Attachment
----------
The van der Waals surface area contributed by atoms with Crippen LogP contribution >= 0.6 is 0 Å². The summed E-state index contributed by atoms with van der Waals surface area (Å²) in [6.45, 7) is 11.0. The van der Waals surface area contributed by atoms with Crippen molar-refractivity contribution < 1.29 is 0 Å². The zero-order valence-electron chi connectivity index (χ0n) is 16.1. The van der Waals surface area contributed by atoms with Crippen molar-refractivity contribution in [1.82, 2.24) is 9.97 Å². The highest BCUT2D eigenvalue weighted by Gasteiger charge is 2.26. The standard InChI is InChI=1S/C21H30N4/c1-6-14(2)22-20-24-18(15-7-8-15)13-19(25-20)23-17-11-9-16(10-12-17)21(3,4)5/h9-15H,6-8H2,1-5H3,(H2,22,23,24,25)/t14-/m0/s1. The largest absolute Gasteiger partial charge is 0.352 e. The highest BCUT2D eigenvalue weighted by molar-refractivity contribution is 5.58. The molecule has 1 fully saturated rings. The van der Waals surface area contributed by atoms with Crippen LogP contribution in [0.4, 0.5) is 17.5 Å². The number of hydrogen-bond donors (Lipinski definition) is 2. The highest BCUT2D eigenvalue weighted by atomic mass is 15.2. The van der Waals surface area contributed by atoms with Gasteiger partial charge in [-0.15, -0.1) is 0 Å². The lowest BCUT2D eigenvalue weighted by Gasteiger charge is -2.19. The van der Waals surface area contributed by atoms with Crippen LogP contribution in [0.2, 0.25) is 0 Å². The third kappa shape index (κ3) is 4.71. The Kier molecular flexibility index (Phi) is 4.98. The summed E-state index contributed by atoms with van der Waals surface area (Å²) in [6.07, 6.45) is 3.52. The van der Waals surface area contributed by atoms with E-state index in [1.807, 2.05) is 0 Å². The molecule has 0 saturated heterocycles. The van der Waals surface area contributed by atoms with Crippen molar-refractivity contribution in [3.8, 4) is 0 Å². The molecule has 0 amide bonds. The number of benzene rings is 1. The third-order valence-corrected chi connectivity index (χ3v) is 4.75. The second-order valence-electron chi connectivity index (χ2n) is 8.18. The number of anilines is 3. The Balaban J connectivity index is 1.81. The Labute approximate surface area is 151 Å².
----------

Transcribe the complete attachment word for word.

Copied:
The van der Waals surface area contributed by atoms with Crippen LogP contribution >= 0.6 is 0 Å². The summed E-state index contributed by atoms with van der Waals surface area (Å²) in [6.45, 7) is 11.0. The van der Waals surface area contributed by atoms with Crippen molar-refractivity contribution < 1.29 is 0 Å². The zero-order valence-electron chi connectivity index (χ0n) is 16.1. The van der Waals surface area contributed by atoms with Crippen molar-refractivity contribution in [1.82, 2.24) is 9.97 Å². The highest BCUT2D eigenvalue weighted by Gasteiger charge is 2.26. The standard InChI is InChI=1S/C21H30N4/c1-6-14(2)22-20-24-18(15-7-8-15)13-19(25-20)23-17-11-9-16(10-12-17)21(3,4)5/h9-15H,6-8H2,1-5H3,(H2,22,23,24,25)/t14-/m0/s1. The largest absolute Gasteiger partial charge is 0.352 e. The highest BCUT2D eigenvalue weighted by molar-refractivity contribution is 5.58. The molecule has 1 fully saturated rings. The van der Waals surface area contributed by atoms with Crippen LogP contribution in [0.4, 0.5) is 17.5 Å². The number of hydrogen-bond donors (Lipinski definition) is 2. The highest BCUT2D eigenvalue weighted by atomic mass is 15.2. The van der Waals surface area contributed by atoms with Gasteiger partial charge in [-0.15, -0.1) is 0 Å². The lowest BCUT2D eigenvalue weighted by Gasteiger charge is -2.19. The van der Waals surface area contributed by atoms with Crippen LogP contribution in [0.2, 0.25) is 0 Å². The third kappa shape index (κ3) is 4.71. The Kier molecular flexibility index (Phi) is 4.98. The summed E-state index contributed by atoms with van der Waals surface area (Å²) in [6.07, 6.45) is 3.52. The van der Waals surface area contributed by atoms with E-state index in [1.807, 2.05) is 0 Å². The molecule has 0 saturated heterocycles. The van der Waals surface area contributed by atoms with Crippen molar-refractivity contribution in [3.8, 4) is 0 Å². The molecule has 0 amide bonds. The number of benzene rings is 1. The third-order valence-corrected chi connectivity index (χ3v) is 4.75. The second-order valence-electron chi connectivity index (χ2n) is 8.18. The number of anilines is 3. The Balaban J connectivity index is 1.81. The Labute approximate surface area is 151 Å².